Yesterday I woke up and went to the kitchen to make my coffee. We have a craft table in the kitchen, which I garbage picked a few months ago on a walk. (We were a few blocks away from home when I spotted it on the curb ready to make its trip to the landfill. I could hear the garbage truck a few blocks away. We live in a town where some people believe it is acceptable to throw away a pristine-condition $50 craft table, and some people think it is acceptable to make your 5-year-old son push your 2-year-old daughter home so you can carry an oversized, awkwardly shaped table two blocks down a large hill and up another so you can have it. To each his own.) I never intended the table to stay in the kitchen, but after having it bang on my shins for 2 blocks, I set it down, and there it stayed.

So, back to my coffee. I used to check my personal emails as my coffee brewed, but I got a little sick of waking up only to zone into the world that fits in my pocket and beckons my attention all day. Instead, I now either tidy up the kitchen so it bothers me less throughout the day, or, if Vivvi is awake with me (and she often has been the impetus for my awakening), we sit on the kitchen floor. I lean against the sink cabinet with my knees up, and she, being the most comfortable person in the world, slides into my lap and fills whatever space remains between my arms and the V of my knees and my torso. She lounges there, and we either sit quietly, or look out the window, or I just listen to her random thoughts.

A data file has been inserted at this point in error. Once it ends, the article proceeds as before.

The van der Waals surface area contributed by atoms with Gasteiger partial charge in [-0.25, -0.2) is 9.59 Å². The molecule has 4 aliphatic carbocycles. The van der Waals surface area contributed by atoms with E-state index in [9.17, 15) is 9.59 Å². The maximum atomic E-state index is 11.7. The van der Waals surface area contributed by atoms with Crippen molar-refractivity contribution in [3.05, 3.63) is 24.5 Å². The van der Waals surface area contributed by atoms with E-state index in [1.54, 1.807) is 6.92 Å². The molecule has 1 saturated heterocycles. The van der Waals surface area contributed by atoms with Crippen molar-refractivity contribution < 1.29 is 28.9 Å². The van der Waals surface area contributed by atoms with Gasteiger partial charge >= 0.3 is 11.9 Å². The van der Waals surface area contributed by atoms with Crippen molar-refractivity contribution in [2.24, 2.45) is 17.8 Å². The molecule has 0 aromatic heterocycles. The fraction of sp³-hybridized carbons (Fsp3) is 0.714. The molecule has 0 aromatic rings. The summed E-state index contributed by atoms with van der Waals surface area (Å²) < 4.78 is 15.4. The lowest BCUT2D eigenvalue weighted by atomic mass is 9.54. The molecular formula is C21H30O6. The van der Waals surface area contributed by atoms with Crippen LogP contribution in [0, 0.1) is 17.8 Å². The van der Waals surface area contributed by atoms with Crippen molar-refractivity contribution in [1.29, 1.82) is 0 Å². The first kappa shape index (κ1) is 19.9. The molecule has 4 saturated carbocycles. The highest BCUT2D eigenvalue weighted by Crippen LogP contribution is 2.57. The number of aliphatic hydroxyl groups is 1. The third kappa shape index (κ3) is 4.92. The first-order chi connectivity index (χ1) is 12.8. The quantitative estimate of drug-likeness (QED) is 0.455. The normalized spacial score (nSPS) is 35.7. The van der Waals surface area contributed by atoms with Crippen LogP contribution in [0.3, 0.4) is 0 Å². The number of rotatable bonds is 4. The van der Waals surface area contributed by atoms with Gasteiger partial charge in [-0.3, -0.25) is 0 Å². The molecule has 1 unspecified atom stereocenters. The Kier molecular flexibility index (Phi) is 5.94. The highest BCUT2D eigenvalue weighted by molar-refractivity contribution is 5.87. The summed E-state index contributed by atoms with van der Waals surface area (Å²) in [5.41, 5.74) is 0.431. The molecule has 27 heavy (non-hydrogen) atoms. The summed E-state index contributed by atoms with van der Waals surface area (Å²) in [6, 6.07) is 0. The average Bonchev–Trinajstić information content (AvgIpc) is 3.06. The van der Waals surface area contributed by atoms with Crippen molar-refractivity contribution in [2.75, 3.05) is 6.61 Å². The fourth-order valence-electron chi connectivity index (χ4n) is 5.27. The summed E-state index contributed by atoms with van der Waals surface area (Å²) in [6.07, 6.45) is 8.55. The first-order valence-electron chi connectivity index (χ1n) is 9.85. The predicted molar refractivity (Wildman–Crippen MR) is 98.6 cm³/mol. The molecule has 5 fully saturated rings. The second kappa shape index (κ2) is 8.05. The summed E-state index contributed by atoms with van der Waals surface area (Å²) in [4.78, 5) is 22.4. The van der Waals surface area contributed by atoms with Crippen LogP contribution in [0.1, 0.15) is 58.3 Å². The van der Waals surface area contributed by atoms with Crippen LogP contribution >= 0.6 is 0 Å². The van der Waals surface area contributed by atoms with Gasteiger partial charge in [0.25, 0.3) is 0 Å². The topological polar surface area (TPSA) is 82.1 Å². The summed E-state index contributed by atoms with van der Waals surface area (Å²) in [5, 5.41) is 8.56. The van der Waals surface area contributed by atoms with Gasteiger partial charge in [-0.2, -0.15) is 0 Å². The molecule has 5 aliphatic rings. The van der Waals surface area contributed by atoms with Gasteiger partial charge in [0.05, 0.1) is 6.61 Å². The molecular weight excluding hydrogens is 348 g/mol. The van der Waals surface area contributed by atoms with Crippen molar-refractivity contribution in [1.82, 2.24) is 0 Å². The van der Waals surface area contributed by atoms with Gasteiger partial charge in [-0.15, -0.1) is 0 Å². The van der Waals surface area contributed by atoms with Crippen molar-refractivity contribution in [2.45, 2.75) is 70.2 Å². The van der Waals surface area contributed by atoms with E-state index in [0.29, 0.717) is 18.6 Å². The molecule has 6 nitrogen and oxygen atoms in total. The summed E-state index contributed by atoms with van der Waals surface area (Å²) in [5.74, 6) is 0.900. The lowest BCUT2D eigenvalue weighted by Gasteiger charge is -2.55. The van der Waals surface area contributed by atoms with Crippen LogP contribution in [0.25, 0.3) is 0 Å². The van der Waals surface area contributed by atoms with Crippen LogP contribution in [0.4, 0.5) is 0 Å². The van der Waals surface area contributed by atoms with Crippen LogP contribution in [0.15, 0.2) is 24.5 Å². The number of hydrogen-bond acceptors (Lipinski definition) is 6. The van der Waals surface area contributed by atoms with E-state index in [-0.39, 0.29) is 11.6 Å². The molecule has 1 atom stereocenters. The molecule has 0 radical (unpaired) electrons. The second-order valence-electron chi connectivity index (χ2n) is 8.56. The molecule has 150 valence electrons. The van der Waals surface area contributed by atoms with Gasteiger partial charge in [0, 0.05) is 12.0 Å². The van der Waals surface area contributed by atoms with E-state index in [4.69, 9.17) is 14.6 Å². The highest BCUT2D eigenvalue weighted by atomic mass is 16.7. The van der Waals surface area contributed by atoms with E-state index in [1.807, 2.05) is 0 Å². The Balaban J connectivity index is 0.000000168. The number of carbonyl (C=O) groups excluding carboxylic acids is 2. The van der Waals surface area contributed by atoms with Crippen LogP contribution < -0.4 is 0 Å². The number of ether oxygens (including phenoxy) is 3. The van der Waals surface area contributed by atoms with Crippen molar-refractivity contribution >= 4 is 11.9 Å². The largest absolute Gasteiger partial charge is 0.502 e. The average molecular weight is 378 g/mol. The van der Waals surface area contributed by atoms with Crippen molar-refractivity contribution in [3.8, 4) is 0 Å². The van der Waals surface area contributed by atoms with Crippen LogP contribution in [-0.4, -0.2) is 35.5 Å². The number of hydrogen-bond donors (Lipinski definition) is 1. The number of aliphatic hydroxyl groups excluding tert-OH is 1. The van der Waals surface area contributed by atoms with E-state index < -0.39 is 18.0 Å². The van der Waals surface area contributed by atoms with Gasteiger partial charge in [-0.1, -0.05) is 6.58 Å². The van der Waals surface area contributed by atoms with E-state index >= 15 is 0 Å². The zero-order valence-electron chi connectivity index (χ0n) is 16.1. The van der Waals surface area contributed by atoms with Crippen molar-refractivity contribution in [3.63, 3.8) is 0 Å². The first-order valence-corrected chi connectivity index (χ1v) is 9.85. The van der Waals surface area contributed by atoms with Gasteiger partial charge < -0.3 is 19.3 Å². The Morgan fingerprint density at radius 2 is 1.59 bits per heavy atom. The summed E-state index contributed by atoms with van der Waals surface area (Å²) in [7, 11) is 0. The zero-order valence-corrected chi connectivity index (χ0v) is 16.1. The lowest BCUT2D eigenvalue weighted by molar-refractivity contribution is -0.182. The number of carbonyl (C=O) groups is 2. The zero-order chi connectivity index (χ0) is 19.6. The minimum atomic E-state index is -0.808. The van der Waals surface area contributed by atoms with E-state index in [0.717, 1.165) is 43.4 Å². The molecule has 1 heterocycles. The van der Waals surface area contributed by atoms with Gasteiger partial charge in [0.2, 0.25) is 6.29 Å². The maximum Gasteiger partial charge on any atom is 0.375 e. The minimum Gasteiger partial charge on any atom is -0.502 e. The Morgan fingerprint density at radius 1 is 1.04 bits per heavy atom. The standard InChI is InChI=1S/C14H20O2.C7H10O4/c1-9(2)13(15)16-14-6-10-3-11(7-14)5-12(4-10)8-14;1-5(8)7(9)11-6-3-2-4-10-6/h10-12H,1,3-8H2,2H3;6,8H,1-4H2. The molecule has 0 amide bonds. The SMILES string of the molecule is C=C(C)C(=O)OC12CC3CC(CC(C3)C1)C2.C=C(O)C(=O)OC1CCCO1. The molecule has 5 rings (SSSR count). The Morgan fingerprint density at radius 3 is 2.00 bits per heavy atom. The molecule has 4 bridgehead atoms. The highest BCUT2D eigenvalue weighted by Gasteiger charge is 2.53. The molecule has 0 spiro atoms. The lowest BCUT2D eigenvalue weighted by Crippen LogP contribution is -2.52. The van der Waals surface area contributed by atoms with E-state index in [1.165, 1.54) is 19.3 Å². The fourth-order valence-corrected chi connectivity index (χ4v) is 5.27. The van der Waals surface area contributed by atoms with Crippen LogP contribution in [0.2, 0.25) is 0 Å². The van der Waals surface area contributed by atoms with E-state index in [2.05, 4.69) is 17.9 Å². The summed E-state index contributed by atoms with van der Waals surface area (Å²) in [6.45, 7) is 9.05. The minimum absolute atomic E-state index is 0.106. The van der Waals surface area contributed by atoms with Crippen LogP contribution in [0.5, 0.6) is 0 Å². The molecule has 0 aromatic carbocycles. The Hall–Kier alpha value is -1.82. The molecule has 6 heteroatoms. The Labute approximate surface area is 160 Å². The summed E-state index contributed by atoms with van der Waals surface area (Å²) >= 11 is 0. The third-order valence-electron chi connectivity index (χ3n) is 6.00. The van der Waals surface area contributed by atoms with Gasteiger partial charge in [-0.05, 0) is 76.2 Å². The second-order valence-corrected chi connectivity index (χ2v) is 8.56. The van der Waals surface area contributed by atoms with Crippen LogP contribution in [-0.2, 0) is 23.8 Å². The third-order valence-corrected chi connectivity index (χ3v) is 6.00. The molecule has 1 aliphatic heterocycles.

When we sat there yesterday, I looked at the aforementioned craft table. I noticed for the first time that the night before, she had been coloring before bed. She noticed the markers could attach end-to-end, so she lined them up across the front of the table as far as the markers could go. “Did you do that to the markers?” I asked.

“Yep! It’s a train. It’s like a balance. It’s a diving board,” she said. Then she started babbling about the pool yesterday, and the big kids she watched jumping into the water. I didn’t pay much attention because my mind was blown. Where I saw markers in a line, she saw a mode of transportation, a measuring device, and a memory of something exciting the day before. She saw them all at once, and listed them in such rapid succession that I could hardly keep up.


What an exciting world these kids live in, I thought. Oh, to have a mind like that. When do we lose our ability to think like that? And why?

This makes me think of all of the words Vivvi misuses. She calls the pool “vacation” and her swimming suit her “suitcase.” (She wanted her piggy pink suitcase at the pool the other day, and she yelled to her dad, who was working from home, that we were going to vacation.) This tells me we need to travel more. This also made for a very disappointing visit to the pool that day, when we arrived to find it closed due to lightening in the area. Upon our return, she yelled down to daddy, “Vacation was closed!” To Vivvi, the bank is the “piggy bank,” a belt is a “seatbelt,” “yesterday” is “lasterday,” and “tomorrow” is “nexterday.” I have adopted the latter into my own vocabulary, because, let’s be real, it’s way better. And why can’t tomorrow be nexterday? Try using it. Everyone will know exactly what you mean.